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Sci Rep. 2014 Oct 10;4:6586. doi: 10.1038/srep06586.

A Halloween gene noppera-bo encodes a glutathione S-transferase essential for ecdysteroid biosynthesis via regulating the behaviour of cholesterol in Drosophila.

Author information

1
Graduate School of Life and Environmental Sciences, University of Tsukuba, Tennoudai 1-1-1, Tsukuba, Ibaraki 305-8572, Japan.
2
1] Department of Integrated Biosciences, Graduate School of Frontier Sciences, The University of Tokyo, Kashiwanoha 5-1-5, Kashiwa, Chiba 277-8562, Japan [2].
3
Department of Integrated Biosciences, Graduate School of Frontier Sciences, The University of Tokyo, Kashiwanoha 5-1-5, Kashiwa, Chiba 277-8562, Japan.
4
National Institute of Agrobiological Sciences, Owashi 1-2, Tsukuba, Ibaraki 305-8634, Japan.
5
1] Graduate School of Life and Environmental Sciences, University of Tsukuba, Tennoudai 1-1-1, Tsukuba, Ibaraki 305-8572, Japan [2] PRESTO, Japan Science and Technology Agency, Honcho 4-1-8, Kawaguchi, Saitama 332-0012, Japan.

Abstract

In insects, the precise timing of moulting and metamorphosis is strictly guided by ecdysteroids that are synthesised from dietary cholesterol in the prothoracic gland (PG). In the past decade, several ecdysteroidogenic enzymes, some of which are encoded by the Halloween genes, have been identified and characterised. Here, we report a novel Halloween gene, noppera-bo (nobo), that encodes a member of the glutathione S-transferase family. nobo was identified as a gene that is predominantly expressed in the PG of the fruit fly Drosophila melanogaster. We generated a nobo knock-out mutant, which displayed embryonic lethality and a naked cuticle structure. These phenotypes are typical for Halloween mutants showing embryonic ecdysteroid deficiency. In addition, the PG-specific nobo knock-down larvae displayed an arrested phenotype and reduced 20-hydroxyecdysone (20E) titres. Importantly, both embryonic and larval phenotypes were rescued by the administration of 20E or cholesterol. We also confirm that PG cells in nobo loss-of-function larvae abnormally accumulate cholesterol. Considering that cholesterol is the most upstream material for ecdysteroid biosynthesis in the PG, our results raise the possibility that nobo plays a crucial role in regulating the behaviour of cholesterol in steroid biosynthesis in insects.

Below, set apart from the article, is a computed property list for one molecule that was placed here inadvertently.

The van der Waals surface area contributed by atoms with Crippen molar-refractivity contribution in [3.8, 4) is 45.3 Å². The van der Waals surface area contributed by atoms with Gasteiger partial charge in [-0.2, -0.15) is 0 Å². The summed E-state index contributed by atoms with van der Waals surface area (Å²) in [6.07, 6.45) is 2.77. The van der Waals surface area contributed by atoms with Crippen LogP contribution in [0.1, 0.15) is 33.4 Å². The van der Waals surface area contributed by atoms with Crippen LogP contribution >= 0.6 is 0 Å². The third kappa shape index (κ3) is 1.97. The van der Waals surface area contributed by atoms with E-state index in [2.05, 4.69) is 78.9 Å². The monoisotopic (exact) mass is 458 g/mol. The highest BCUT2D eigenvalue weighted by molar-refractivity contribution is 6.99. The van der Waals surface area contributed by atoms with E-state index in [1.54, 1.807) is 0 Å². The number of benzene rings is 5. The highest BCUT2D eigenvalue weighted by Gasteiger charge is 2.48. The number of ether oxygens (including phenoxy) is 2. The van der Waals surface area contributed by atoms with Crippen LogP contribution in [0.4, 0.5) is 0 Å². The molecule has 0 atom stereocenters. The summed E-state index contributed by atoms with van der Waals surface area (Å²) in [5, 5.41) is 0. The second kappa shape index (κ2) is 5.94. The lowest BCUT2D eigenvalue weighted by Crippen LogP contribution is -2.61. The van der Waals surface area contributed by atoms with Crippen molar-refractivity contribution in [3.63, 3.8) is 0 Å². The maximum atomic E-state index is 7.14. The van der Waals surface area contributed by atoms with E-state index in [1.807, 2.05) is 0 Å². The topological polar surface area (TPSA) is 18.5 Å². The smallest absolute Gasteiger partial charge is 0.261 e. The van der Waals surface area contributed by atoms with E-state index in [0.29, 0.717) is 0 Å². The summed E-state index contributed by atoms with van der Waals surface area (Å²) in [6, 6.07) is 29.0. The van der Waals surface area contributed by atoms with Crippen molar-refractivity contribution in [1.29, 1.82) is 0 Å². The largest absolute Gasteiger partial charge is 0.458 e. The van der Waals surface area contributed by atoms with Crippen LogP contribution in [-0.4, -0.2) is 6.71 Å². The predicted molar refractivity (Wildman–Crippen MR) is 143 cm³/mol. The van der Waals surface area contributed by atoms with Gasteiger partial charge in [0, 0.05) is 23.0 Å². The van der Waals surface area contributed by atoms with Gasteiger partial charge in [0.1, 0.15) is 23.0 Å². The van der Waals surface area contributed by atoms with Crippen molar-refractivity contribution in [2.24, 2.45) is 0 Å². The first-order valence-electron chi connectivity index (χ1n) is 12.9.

PMID:
25300303
PMCID:
PMC4192634
DOI:
10.1038/srep06586
[Indexed for MEDLINE]
Free PMC Article

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